GIGOT: Well, we know that Ryan has the capacity to articulate the message and make the case. And he's done it on health care one on one with Obama, very effectively in that famous exchange in February of 2010. But what about Romney? Can he make a case?
O'GRADY: Well, he's -- he's definitely getting better. I mean, he has a new speech writer, apparently. I mean, made a couple of very good speeches in that direction, I think. But again, I think that organization and fund-raising...
GIGOT: Will trump message?
O'GRADY: ... is critical.
GIGOT: Will trump message?
O'GRADY: They have the message! They have the message. But they have to find a way to get it out there. The president has the bully pulpit, and that's going to make it very difficult for them.
HENNINGER: The president said one undeniable thing in that speech the other day, which is that in the coming year, we are going to have a debate, he said, about the size and role of government, a debate we've been having since our founding days.
That is what Paul Ryan says. And I think if Mitt Romney spends time with people like Paul Ryan -- and I would add Jeb Bush and Mitch Daniels -- the party will get together and define and clarify its description of the proper role of government. And Romney, I think, is capable of carrying that forward.
GIGOT: All right, Dan, last word.
We have to take one more break. When we come back, "Hits and Misses" of the week.
GIGOT: Time now for "Hits and Misses" of the week. James, first to you.
FREEMAN: This is a hit to the president. Yes, kudos to President Barack Obama...
FREEMAN: ... for on Thursday signing the Jobs Act. It's going to make it easier for young innovative companies to come to the public markets, grow to raise capital. It's a win for America.
GIGOT: And a win for Freeman, I might add, who's been writing editorials about this for two or three years. All right, Mary.
O'GRADY: This is a hit for Landon (ph) Crabtree from Manchester, Tennessee, whose family was burglarized and they lost a couple of iPads, computers, some other electronic equipment. All the adults in the room thought the stuff was gone for good.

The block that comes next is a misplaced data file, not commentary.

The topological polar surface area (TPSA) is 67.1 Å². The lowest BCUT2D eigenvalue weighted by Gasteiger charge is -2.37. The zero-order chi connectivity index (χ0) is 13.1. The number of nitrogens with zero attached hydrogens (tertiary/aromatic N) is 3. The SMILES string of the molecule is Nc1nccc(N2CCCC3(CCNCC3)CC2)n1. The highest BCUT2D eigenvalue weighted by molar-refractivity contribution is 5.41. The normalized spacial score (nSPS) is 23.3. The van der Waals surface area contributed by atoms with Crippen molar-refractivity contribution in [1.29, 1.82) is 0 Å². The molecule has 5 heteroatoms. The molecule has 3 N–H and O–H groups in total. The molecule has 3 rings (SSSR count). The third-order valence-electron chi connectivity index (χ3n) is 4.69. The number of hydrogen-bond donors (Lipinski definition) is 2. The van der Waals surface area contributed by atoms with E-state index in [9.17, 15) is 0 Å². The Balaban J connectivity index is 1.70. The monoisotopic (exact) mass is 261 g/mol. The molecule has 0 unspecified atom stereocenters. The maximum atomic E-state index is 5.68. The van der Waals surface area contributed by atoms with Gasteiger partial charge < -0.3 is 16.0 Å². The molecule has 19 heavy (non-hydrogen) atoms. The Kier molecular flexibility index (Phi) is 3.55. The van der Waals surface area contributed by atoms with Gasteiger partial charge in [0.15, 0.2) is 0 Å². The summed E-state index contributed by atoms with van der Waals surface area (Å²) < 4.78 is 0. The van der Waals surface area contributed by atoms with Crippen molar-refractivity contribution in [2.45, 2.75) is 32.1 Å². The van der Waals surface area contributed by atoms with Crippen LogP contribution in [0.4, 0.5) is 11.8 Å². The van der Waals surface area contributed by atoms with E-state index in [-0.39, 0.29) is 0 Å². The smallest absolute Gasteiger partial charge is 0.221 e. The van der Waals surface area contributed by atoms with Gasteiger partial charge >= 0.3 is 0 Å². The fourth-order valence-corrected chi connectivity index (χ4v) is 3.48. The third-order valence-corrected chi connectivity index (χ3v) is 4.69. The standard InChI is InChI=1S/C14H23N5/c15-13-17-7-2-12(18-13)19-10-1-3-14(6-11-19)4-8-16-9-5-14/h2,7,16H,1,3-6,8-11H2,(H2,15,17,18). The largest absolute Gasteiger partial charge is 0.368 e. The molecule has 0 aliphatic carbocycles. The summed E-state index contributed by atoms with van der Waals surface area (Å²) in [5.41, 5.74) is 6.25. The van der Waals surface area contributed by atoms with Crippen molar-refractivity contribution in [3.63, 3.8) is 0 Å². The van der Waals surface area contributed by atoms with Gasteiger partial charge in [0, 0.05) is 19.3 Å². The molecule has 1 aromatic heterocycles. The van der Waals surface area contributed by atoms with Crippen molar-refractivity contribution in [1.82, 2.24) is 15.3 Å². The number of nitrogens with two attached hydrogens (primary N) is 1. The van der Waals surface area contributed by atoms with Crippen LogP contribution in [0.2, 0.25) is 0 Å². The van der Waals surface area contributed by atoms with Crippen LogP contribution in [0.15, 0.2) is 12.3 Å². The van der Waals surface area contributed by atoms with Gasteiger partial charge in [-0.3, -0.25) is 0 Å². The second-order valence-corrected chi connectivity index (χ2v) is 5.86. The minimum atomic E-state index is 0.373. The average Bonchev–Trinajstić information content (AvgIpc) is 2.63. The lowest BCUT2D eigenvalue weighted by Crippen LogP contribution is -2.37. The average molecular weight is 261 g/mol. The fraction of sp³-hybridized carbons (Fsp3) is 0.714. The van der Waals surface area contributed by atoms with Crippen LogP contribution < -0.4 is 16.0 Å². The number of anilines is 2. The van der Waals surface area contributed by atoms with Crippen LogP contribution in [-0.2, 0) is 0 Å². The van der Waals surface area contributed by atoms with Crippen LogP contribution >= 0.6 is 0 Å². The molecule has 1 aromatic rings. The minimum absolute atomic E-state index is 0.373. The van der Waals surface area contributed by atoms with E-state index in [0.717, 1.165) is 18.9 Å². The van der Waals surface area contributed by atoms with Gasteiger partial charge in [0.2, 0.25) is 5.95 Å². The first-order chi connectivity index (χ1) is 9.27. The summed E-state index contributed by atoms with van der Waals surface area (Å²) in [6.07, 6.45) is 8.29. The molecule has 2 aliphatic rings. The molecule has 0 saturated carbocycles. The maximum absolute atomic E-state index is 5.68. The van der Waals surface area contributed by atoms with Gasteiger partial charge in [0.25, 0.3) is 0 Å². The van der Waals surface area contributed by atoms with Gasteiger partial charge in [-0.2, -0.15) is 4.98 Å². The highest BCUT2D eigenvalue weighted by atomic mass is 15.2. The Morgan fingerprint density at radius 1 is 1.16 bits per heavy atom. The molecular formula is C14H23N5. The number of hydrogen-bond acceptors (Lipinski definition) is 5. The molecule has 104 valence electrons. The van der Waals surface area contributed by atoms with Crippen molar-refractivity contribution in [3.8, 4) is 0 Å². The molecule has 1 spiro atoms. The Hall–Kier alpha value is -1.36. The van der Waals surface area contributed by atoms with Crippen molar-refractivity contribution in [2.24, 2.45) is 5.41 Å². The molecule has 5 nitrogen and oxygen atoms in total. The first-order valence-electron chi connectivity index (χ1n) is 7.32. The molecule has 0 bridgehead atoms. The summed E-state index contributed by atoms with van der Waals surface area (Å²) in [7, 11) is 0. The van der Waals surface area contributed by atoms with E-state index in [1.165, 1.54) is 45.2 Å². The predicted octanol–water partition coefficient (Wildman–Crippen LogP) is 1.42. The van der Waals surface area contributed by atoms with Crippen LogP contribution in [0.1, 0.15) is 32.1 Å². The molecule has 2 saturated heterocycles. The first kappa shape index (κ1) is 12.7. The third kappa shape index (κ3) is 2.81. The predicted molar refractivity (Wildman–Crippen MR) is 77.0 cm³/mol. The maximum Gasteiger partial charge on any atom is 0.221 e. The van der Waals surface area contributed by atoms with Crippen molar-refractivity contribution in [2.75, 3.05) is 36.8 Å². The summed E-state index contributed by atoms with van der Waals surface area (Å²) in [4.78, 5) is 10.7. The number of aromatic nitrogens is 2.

Little 8-year-old Landon went on line, downloaded an app designed to track iPads, and figured out that all of his family stuff and a lot more loot that had been stolen was all in a motel room about four miles from the house. They cracked the case and got the stuff back.
So the moral of the story is, if you're having problems with electronics, find an 8-year-old.
GIGOT: All right. Dan?
HENNINGER: Well, this is one of the holiest weekends of the year for many people, and I'm going to give a miss to the Arab spring for not doing a better job of protecting Christian minorities in that part of the world. When most (INAUDIBLE) event this weekend is the potential for bombing of Christian churches as has happened before in Egypt and Nigeria.
Christians and other sects have lived with Islam for thousands of years, and I think that many of these minority groups are going to become under more pressure in places like Syria and even Tunisia. And I would say it's going to be a benchmark of these Islamic governments' acceptance will be their treatment of these minorities in the Middle East.
GIGOT: What I want to know, James, is when did you and Obama have this mind meld on policy?
FREEMAN: It's exciting! I don't know how long the...
GIGOT: All right. Sounds good. That's it for this week's edition of "The Journal Editorial Report." Thanks to my panel and to all of you for watching. I'm Paul Gigot. We hope to see you right here next week.
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